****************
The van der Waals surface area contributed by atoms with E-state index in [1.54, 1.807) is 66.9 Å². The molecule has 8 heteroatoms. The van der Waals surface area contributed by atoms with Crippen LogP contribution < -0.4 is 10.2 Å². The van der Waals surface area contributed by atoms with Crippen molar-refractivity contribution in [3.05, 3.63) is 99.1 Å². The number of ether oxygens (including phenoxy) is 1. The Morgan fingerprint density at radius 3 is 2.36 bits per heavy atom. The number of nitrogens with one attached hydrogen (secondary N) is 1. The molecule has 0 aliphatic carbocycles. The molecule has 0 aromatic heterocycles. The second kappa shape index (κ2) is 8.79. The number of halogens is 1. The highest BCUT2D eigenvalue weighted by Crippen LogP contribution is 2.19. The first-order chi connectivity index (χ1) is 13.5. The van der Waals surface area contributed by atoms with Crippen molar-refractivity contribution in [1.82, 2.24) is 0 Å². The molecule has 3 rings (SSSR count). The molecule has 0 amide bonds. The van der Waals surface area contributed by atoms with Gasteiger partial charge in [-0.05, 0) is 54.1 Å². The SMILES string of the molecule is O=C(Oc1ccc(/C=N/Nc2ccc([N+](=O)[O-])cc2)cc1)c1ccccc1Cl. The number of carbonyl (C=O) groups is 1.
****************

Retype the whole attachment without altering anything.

The van der Waals surface area contributed by atoms with E-state index in [1.54, 1.807) is 66.9 Å². The molecule has 8 heteroatoms. The van der Waals surface area contributed by atoms with Crippen LogP contribution < -0.4 is 10.2 Å². The van der Waals surface area contributed by atoms with Crippen molar-refractivity contribution in [3.05, 3.63) is 99.1 Å². The number of ether oxygens (including phenoxy) is 1. The Morgan fingerprint density at radius 3 is 2.36 bits per heavy atom. The number of nitrogens with one attached hydrogen (secondary N) is 1. The molecule has 0 aliphatic carbocycles. The molecule has 0 aromatic heterocycles. The second kappa shape index (κ2) is 8.79. The number of halogens is 1. The highest BCUT2D eigenvalue weighted by Crippen LogP contribution is 2.19. The first-order chi connectivity index (χ1) is 13.5. The van der Waals surface area contributed by atoms with Crippen molar-refractivity contribution in [1.82, 2.24) is 0 Å². The molecule has 3 rings (SSSR count). The molecule has 0 amide bonds. The van der Waals surface area contributed by atoms with Gasteiger partial charge in [-0.05, 0) is 54.1 Å². The SMILES string of the molecule is O=C(Oc1ccc(/C=N/Nc2ccc([N+](=O)[O-])cc2)cc1)c1ccccc1Cl. The number of carbonyl (C=O) groups is 1.